Anyone who grew up in the western suburbs since the 1920s knows about “Peabody’s Tomb,” as Mayslake was referred to for decades. The sprawling, wooded estate was built by coal baron Francis S. Peabody who died suddenly on the property while hunting in 1922 and was buried in an ornate chapel built right on the spot where he fell.
Peabody’s thirty-room Tudor mansion became a Catholic retreat house run by the Franciscan order called the Mayslake Retreat Center. But the mansion and surrounding property was considered haunted and it became a common dare to sneak onto the property and get a glimpse of Peabody in his glass coffin, urban legend said, with his money surrounding him, but not to be caught by the monks who monitored the property and who would make trespassers pray on their knees on a cold floor all night in the chapel.
“Searching for Peabody’s Tomb” takes all of this local lore and turns it into an interactive tour through the memorable mansion itself in search of the tomb of the man who occupied it some ninety years ago now.
Read the rest of this entry »
After its debut performance last year at the Odeum Sports & Expo Center in west suburban Villa Park, the Asylum Xperiment is back for a second jaunt in what is shaping up to be an annual Halloween tradition.
The Asylum Xperiment is a post-millennial incarnation of the short-lived but never-to-be-forgotten Asylum Experience in Berwyn in the late 1990s, a haunted house unlike any other that was steeped not in shock and gore, but in imagination and creepiness. The lines would run around the block at this time of year, surrounding the Victorian tower with a hearse in front of it as the lucky elite who were ushered in were slowly treated to disturbing and eye-popping scenes from room to room that were exquisite in their macabre detail, courtesy of Dave Link. Read the rest of this entry »
At the opening of this onstage haunted house you’re at a foreign train station late at night, the sound of trains in the distance and buzzing flies nearby. Early on you realize you’re just in the anteroom and will actually have to board the train by walking down a dark, eerie hallway. This is where the true frights kick in, with a well-developed story penned by Jeremy Menekseoglu that mostly unfolds around you but involves you too, offering plenty of uncomfortable chills from a gory plot that leaves you feeling helpless and disturbed. Immersion is key. Read the rest of this entry »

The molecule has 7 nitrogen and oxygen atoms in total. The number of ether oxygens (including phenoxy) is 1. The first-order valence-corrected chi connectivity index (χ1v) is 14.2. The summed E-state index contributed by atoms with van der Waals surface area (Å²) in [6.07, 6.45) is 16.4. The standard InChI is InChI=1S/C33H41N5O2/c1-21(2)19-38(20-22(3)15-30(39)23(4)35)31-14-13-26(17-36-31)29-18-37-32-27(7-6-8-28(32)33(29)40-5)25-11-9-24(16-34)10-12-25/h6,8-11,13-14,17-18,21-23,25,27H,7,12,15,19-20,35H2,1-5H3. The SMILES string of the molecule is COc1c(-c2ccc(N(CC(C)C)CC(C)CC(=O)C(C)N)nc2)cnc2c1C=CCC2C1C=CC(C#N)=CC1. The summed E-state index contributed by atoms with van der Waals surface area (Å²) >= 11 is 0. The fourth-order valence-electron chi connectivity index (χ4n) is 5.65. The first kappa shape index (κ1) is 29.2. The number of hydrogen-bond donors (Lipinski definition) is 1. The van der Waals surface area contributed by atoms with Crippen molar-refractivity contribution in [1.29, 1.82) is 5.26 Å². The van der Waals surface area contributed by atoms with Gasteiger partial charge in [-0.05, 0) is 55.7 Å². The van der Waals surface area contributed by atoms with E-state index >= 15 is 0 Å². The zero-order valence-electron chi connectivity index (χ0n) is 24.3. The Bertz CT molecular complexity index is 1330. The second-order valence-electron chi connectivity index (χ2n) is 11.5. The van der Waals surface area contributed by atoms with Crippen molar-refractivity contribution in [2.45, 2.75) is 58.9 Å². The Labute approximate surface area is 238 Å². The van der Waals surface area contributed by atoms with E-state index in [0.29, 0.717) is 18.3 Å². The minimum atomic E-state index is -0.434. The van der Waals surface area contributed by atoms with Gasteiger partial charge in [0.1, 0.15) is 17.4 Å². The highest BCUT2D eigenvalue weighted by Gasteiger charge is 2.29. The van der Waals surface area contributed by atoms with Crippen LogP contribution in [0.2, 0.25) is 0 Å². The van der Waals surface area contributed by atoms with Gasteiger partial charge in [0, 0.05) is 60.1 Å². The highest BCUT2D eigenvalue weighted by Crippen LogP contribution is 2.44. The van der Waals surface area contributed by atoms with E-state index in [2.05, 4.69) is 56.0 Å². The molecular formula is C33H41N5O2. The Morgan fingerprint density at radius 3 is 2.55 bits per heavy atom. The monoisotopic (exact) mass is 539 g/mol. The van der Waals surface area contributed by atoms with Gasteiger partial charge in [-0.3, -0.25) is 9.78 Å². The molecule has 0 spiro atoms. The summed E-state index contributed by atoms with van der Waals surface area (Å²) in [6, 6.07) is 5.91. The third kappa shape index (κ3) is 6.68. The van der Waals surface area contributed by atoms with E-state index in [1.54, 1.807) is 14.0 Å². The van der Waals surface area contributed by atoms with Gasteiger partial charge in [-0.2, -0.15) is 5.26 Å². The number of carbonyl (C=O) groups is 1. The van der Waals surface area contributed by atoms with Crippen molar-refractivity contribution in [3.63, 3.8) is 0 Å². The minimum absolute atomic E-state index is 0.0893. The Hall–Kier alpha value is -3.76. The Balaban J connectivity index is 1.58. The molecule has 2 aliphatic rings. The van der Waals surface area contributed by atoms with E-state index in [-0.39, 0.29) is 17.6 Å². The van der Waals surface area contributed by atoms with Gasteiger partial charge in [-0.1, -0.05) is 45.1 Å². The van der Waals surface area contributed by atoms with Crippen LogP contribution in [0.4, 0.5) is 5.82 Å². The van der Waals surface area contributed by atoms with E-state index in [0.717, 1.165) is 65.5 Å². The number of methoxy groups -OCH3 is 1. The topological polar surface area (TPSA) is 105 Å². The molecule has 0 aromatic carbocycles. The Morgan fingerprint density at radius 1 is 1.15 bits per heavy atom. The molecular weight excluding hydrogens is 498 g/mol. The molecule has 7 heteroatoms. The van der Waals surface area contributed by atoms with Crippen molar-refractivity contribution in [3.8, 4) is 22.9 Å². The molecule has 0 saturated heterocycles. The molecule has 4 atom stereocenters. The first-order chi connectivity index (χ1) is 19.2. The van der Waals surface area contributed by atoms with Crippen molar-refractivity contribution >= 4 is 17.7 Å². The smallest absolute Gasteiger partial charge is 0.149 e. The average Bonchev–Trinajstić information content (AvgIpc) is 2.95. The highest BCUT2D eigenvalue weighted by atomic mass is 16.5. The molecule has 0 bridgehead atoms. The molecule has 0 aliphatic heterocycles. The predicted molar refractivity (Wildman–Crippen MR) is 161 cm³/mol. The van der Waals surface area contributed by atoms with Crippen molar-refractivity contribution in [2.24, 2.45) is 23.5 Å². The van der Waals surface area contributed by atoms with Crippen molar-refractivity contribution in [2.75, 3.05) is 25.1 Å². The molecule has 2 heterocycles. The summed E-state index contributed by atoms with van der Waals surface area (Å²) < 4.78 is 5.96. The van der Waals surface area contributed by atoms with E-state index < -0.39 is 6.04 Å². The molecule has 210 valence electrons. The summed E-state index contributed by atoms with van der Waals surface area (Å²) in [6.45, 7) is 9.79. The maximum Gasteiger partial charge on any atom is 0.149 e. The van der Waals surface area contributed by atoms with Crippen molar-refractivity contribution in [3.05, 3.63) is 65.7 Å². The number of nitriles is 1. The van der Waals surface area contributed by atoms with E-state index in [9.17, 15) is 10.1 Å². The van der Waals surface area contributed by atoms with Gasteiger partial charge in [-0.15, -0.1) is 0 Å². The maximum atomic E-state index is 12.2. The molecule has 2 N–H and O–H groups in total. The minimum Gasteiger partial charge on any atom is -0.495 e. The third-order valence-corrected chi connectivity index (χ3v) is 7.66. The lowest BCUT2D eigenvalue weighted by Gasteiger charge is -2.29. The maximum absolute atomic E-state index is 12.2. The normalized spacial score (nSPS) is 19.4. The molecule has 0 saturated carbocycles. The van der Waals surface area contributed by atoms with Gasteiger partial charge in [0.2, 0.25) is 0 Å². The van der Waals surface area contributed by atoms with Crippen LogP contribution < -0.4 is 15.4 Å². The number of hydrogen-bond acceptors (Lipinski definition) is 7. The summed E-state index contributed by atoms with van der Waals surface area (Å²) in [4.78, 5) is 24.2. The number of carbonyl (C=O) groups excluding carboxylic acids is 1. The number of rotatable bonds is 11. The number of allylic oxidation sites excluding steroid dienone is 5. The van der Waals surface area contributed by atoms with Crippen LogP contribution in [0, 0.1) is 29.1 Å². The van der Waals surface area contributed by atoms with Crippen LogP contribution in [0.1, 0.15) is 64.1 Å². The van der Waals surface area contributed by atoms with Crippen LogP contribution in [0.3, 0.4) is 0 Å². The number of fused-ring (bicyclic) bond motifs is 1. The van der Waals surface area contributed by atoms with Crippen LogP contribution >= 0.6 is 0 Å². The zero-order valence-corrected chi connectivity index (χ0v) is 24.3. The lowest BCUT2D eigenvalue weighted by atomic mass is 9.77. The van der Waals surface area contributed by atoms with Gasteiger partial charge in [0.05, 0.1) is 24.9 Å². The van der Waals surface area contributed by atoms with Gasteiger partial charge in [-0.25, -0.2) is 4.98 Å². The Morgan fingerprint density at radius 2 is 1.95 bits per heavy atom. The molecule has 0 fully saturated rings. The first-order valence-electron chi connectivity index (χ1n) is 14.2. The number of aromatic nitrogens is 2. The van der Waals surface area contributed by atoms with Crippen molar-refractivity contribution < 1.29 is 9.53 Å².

As the earnest narrator Geest, Brian Pastor proves himself to be an engaging storyteller, injecting a fair amount of humor into his careful recounting of the familiar story of Ichabod Crane and the Headless Horseman. Director Stephen F. Murray has Pastor make elaborate use of the various props lying around the cluttered basement-like set (designed by Matthew Cummings) throughout what is essentially a one-man show.
But the live original music (composed and performed by Matthew Bivins) and sound effects (Shawn Goudie) create the ambience that makes this show truly noteworthy, with memorable interpretations of passages from Bürger’s “Lenore” and Poe’s “Annabel Lee,” and an especially grim version of the spiritual “Dem Bones”—paced to the sound of banging pots and paired with darkly dramatic lighting (Christine Ferriter). It’s a Halloween show that’s eerie without being frightening though it contains enough spooky moments to give younger kids the chills. (Zach Freeman)
City Lit Theater at Edgewater Presbyterian Church, 1020 West Bryn Mawr, (773)293-3682. Through October 31. $25.
Sean Thomas, Ashlee Edgemon, John Sanders, Michael Aguirre, Jennifer T. Grubb/Photo: D. Rice
World-premiered by First Folio Theatre for Halloween 2006 and reprised a year later, it has been three years since Mr. and Mrs. Edgar Allan Poe have haunted the halls of Mayslake in west suburban Oakbrook Terrace. Dramas about Poe’s personal life and adaptations of his best-known short stories are a virtual cottage industry but kudos to First Folio managing director David Rice for a brilliant cross-fertilization of both types of Poe plays into a single, interactive audience experience that uses the magnificent space of the actual thirty-room Tudor “Peabody’s Tomb” mansion—considered haunted in Chicago folklore for decades—as an opportunity to spend an evening with the Poes and the characters of his best-known works.
Ushered into the cavernous library of the estate, Poe in the persona of actor John Sanders—making his debut in the role since Larry Neumann Jr., who created the role, is busy over at Steppenwolf as the chilling villain of “To Kill a Mockingbird”—welcomes you as guests as the real Poe would do, reading “The Bells.” Read the rest of this entry »